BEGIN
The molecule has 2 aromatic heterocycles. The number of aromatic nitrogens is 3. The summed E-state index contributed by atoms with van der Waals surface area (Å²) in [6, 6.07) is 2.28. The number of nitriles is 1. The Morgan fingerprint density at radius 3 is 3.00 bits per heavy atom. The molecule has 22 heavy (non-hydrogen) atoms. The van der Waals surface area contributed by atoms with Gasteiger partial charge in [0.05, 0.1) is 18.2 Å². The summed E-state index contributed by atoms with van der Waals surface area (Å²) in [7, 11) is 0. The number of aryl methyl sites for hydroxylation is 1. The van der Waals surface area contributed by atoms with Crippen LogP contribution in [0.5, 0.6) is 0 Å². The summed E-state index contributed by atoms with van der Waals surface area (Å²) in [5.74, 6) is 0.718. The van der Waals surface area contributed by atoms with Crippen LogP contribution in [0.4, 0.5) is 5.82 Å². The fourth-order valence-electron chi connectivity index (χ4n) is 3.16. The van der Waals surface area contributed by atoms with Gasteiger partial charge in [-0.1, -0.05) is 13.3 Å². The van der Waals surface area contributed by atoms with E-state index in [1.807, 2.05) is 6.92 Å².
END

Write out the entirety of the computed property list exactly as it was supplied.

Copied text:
The molecule has 2 aromatic heterocycles. The number of aromatic nitrogens is 3. The summed E-state index contributed by atoms with van der Waals surface area (Å²) in [6, 6.07) is 2.28. The number of nitriles is 1. The Morgan fingerprint density at radius 3 is 3.00 bits per heavy atom. The molecule has 22 heavy (non-hydrogen) atoms. The van der Waals surface area contributed by atoms with Gasteiger partial charge in [0.05, 0.1) is 18.2 Å². The summed E-state index contributed by atoms with van der Waals surface area (Å²) in [7, 11) is 0. The number of aryl methyl sites for hydroxylation is 1. The van der Waals surface area contributed by atoms with Crippen LogP contribution in [0.5, 0.6) is 0 Å². The summed E-state index contributed by atoms with van der Waals surface area (Å²) in [5.74, 6) is 0.718. The van der Waals surface area contributed by atoms with Crippen LogP contribution in [0.4, 0.5) is 5.82 Å². The fourth-order valence-electron chi connectivity index (χ4n) is 3.16. The van der Waals surface area contributed by atoms with Gasteiger partial charge in [-0.1, -0.05) is 13.3 Å². The van der Waals surface area contributed by atoms with E-state index in [1.807, 2.05) is 6.92 Å².